“The Moran bill stresses the continuation of amateurism and the principle that athletes not be employees of the schools, nor allowed to receive NIL inducements in the recruiting process, but be free to enter into third-party deals at fair-market value similar to what other students on campus can do. The Moran Bill does not have the revenue sharing proposal that is included in the Booker/Blumenthal Bill. The Drake Group opposes such revenue sharing except for scholarships that deliver education-related expenses with no limits. If college athletes are allowed to enter into employment contracts with their schools (rather than only with third parties), then their relationship with the school is transformed from an educator/student relationship to an employer/employee one.
“A transformation like this could undermine the primacy of educational purpose. In addition, if college athletes are compensated in non-educational coin by schools or indirectly by conferences, the contract’s terms become subject to Title IX since universities benefit from $130 billion of federal government subsidies annually. Compensation schemes based on sport revenue production will primarily reward male athletes and, hence, violate core principles of gender equity.
“We support the Moran Bill’s liberalization of post-eligibility medical coverage for athletic injuries but believe that it, like current NCAA rules, does not go far enough. As stated in our college athlete health protection position paper, college athletes should have lifetime health insurance coverage for athletic injuries, not just the few years proposed in this bill.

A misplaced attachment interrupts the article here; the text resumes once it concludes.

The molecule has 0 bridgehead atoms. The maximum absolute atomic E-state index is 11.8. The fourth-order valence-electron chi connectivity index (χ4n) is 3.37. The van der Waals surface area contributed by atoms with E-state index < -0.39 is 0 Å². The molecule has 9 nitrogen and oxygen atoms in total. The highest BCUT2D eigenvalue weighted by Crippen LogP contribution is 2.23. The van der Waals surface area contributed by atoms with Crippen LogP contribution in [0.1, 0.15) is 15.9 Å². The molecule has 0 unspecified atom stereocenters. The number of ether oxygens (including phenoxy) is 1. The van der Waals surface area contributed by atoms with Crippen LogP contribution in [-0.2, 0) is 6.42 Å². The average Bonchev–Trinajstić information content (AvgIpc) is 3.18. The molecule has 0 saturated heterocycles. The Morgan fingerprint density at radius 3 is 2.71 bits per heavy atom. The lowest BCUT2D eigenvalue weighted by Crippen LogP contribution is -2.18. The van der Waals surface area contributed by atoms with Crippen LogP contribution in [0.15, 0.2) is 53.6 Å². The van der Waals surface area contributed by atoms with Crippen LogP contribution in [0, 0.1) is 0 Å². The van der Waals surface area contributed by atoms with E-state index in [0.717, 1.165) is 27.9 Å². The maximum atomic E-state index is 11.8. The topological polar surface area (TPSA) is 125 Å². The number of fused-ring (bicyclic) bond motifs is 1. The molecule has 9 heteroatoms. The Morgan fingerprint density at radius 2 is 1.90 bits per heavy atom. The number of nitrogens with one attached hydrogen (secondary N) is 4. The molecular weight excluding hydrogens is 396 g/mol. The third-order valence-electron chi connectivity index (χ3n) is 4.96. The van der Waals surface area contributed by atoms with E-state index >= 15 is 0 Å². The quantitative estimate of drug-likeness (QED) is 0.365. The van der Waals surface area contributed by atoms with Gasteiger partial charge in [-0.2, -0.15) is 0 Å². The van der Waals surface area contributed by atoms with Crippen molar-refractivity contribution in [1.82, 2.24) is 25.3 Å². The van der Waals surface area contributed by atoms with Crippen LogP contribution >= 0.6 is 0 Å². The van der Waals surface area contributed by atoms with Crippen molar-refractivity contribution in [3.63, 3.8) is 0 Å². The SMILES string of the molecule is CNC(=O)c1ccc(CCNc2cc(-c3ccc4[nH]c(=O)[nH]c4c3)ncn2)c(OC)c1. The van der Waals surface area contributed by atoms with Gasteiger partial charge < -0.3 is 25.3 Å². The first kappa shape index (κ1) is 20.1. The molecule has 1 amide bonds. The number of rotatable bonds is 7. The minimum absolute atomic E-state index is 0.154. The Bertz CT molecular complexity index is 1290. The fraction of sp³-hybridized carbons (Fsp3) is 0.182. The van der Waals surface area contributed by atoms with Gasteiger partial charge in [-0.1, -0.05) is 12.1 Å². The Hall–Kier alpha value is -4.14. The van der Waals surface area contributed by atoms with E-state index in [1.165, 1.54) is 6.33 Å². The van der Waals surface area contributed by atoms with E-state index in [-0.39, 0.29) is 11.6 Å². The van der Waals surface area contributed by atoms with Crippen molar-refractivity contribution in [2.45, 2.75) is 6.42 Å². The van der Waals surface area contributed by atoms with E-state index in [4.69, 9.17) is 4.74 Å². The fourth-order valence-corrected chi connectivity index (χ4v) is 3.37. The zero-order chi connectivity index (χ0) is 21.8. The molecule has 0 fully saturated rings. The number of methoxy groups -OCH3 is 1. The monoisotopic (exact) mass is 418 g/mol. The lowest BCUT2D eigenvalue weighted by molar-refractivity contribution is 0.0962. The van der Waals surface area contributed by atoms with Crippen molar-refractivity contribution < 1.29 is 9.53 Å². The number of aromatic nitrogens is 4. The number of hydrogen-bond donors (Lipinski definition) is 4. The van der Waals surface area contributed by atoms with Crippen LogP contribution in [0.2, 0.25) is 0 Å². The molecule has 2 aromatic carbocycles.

“Other positive highlights of the Moran Bill include an athlete’s ability to return to college after declaring for a professional sports’ draft, full transparency during the recruitment process to include exact terms and length of an athletic grant-in-aid, and full disclosure of all athlete out-of-pocket expenses such as health insurance and uncovered medical expenses. Currently, most athletic department insurance policies act as a secondary provider with the parents’ or athlete’s individual policies picking up the bulk of the expense. The Drake Group believes athletic departments and the NCAA should provide all athletic injury-related insurance and medical coverage during eligibility of the athlete that are not covered by a parent’s insurance policy to include any co-pays and deductibles and anything not covered by other health insurance.
“While The Drake Group has some concerns with the Moran Bill, such as limiting medical payments, as with the recently filed Booker/Blumenthal and Murphy Bills, we very much welcome the Bill’s broad assertion of athlete rights that goes well beyond those proposed in other legislation such as the Rubio, Gonzales, and Wicker federal bills, as well as the plethora of state bills and the tightly constrained proposals that the NCAA recently put forward and then withdrew prior to its January legislative convention. Senator Moran’s Amateur Athletes Protection and Compensation Act of 2021 expands athlete rights and independent governance oversight that can ultimately help foster a more meaningful and equitable system for college athletes in the United States.”